Definitions

from The American Heritage® Dictionary of the English Language, 4th Edition

  • n. Ritual recitation of verbal charms or spells to produce a magic effect.
  • n. A formula used in ritual recitation; a verbal charm or spell.
  • n. A conventionalized utterance repeated without thought or aptness; a formula: the pious incantations of the administration.

from Wiktionary, Creative Commons Attribution/Share-Alike License

  • n. The act or process of using formulas and/or usually rhyming words, sung or spoken, with occult ceremonies, for the purpose of raising spirits, producing enchantment, or creating other magical results.
  • n. A formula of words used as above.

from the GNU version of the Collaborative International Dictionary of English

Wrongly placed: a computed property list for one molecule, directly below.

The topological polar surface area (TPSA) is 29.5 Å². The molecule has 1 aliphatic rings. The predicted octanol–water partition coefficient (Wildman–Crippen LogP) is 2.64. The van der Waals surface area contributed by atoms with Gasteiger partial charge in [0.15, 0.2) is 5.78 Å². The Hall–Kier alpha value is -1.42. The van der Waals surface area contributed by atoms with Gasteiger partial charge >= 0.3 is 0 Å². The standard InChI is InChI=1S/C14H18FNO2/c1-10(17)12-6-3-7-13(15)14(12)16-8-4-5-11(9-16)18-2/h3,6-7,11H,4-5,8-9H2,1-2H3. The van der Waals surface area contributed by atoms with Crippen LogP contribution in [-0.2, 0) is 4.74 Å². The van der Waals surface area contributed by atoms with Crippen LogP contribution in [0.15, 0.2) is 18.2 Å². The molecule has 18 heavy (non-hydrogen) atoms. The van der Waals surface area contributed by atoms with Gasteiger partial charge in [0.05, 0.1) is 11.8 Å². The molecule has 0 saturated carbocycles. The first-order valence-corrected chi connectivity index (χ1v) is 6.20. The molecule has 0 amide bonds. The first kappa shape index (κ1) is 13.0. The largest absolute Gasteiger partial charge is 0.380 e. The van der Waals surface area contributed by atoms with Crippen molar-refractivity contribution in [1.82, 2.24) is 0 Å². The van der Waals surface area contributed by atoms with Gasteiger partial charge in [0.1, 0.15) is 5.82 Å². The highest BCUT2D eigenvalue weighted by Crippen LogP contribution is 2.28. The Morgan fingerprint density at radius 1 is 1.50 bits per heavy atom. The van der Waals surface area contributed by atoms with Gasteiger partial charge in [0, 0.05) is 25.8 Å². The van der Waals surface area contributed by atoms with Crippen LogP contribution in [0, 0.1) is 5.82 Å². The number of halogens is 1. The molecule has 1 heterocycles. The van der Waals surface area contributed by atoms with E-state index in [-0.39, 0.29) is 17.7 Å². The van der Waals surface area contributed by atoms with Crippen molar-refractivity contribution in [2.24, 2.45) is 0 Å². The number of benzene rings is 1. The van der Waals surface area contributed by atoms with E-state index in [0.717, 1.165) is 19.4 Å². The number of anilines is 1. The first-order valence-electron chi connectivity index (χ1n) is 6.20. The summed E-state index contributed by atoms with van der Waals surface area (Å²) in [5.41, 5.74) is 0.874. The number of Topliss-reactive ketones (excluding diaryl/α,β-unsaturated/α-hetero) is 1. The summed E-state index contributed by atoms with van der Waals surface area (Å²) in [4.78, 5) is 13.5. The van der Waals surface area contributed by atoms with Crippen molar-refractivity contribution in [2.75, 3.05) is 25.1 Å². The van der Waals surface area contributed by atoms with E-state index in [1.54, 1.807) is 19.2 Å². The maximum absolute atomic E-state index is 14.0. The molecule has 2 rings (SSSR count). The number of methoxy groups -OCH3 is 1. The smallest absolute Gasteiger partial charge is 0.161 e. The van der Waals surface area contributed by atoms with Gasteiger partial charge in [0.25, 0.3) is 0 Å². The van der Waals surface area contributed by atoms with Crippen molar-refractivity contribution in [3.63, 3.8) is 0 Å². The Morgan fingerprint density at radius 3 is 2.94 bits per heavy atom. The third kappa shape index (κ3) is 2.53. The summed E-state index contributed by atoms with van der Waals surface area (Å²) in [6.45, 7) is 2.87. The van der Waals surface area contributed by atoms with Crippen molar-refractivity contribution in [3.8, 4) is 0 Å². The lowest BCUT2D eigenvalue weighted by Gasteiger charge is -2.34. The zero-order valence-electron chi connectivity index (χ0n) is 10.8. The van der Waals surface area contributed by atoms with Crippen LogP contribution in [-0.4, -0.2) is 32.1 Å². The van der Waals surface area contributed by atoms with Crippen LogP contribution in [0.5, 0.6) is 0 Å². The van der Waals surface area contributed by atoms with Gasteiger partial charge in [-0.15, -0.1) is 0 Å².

• n. The act or process of using formulas sung or spoken, with occult ceremonies, for the purpose of raising spirits, producing enchantment, or affecting other magical results; enchantment.
  • n. A formula of words used as above.
  • n. The repetitive invoking of old sayings, or emitting a wordy discourse with little or no meaning, to avoid serious discussion; obfuscation.

from The Century Dictionary and Cyclopedia

  • n. The art or act of enchanting by uttering magical words, with ceremonies supposed to have magical power; also, the formula of words or the ceremony employed.

from WordNet 3.0 Copyright 2006 by Princeton University. All rights reserved.

  • n. a ritual recitation of words or sounds believed to have a magical effect

Etymologies

Middle English incantacioun, from Old French incantation, from Late Latin incantātiō, incantātiōn-, spell, from Latin incantātus, past participle of incantāre, to enchant; see enchant.
(American Heritage® Dictionary of the English Language, Fourth Edition)

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